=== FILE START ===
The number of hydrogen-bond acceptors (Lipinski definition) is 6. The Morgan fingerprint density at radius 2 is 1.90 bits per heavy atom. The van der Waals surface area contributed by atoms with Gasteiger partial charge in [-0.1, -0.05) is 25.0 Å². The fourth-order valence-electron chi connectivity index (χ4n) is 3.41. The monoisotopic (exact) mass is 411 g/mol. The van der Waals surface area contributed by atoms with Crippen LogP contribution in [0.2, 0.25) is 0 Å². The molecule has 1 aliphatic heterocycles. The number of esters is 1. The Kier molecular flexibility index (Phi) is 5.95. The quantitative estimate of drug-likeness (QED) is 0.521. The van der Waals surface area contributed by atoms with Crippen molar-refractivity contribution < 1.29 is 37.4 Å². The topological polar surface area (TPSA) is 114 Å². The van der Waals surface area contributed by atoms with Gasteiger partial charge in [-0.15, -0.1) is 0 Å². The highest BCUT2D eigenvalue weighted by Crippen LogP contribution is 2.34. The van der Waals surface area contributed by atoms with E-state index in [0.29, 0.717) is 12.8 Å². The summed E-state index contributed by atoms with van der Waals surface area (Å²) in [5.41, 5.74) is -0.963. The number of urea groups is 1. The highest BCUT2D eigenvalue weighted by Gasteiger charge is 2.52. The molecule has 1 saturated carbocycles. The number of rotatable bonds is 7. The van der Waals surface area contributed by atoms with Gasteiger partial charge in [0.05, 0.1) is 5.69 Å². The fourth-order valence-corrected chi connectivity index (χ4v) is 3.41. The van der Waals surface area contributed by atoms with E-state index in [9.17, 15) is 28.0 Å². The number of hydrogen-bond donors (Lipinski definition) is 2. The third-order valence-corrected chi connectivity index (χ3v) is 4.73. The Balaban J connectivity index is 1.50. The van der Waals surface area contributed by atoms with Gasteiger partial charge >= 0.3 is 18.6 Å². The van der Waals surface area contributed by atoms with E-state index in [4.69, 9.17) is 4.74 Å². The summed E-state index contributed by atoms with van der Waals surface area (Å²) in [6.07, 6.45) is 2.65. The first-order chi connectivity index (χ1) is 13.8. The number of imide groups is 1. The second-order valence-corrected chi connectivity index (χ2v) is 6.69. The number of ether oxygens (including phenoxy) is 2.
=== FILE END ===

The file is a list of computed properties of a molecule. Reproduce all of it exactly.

The number of hydrogen-bond acceptors (Lipinski definition) is 6. The Morgan fingerprint density at radius 2 is 1.90 bits per heavy atom. The van der Waals surface area contributed by atoms with Gasteiger partial charge in [-0.1, -0.05) is 25.0 Å². The fourth-order valence-electron chi connectivity index (χ4n) is 3.41. The monoisotopic (exact) mass is 411 g/mol. The van der Waals surface area contributed by atoms with Crippen LogP contribution in [0.2, 0.25) is 0 Å². The molecule has 1 aliphatic heterocycles. The number of esters is 1. The Kier molecular flexibility index (Phi) is 5.95. The quantitative estimate of drug-likeness (QED) is 0.521. The van der Waals surface area contributed by atoms with Crippen molar-refractivity contribution < 1.29 is 37.4 Å². The topological polar surface area (TPSA) is 114 Å². The van der Waals surface area contributed by atoms with Gasteiger partial charge in [-0.15, -0.1) is 0 Å². The highest BCUT2D eigenvalue weighted by Crippen LogP contribution is 2.34. The van der Waals surface area contributed by atoms with E-state index in [0.29, 0.717) is 12.8 Å². The summed E-state index contributed by atoms with van der Waals surface area (Å²) in [5.41, 5.74) is -0.963. The number of urea groups is 1. The highest BCUT2D eigenvalue weighted by Gasteiger charge is 2.52. The molecule has 1 saturated carbocycles. The number of rotatable bonds is 7. The van der Waals surface area contributed by atoms with Gasteiger partial charge in [0.05, 0.1) is 5.69 Å². The fourth-order valence-corrected chi connectivity index (χ4v) is 3.41. The van der Waals surface area contributed by atoms with E-state index in [9.17, 15) is 28.0 Å². The number of hydrogen-bond donors (Lipinski definition) is 2. The third-order valence-corrected chi connectivity index (χ3v) is 4.73. The Balaban J connectivity index is 1.50. The van der Waals surface area contributed by atoms with Gasteiger partial charge >= 0.3 is 18.6 Å². The van der Waals surface area contributed by atoms with E-state index in [4.69, 9.17) is 4.74 Å². The summed E-state index contributed by atoms with van der Waals surface area (Å²) in [6.07, 6.45) is 2.65. The first-order chi connectivity index (χ1) is 13.8. The number of imide groups is 1. The second-order valence-corrected chi connectivity index (χ2v) is 6.69. The number of ether oxygens (including phenoxy) is 2.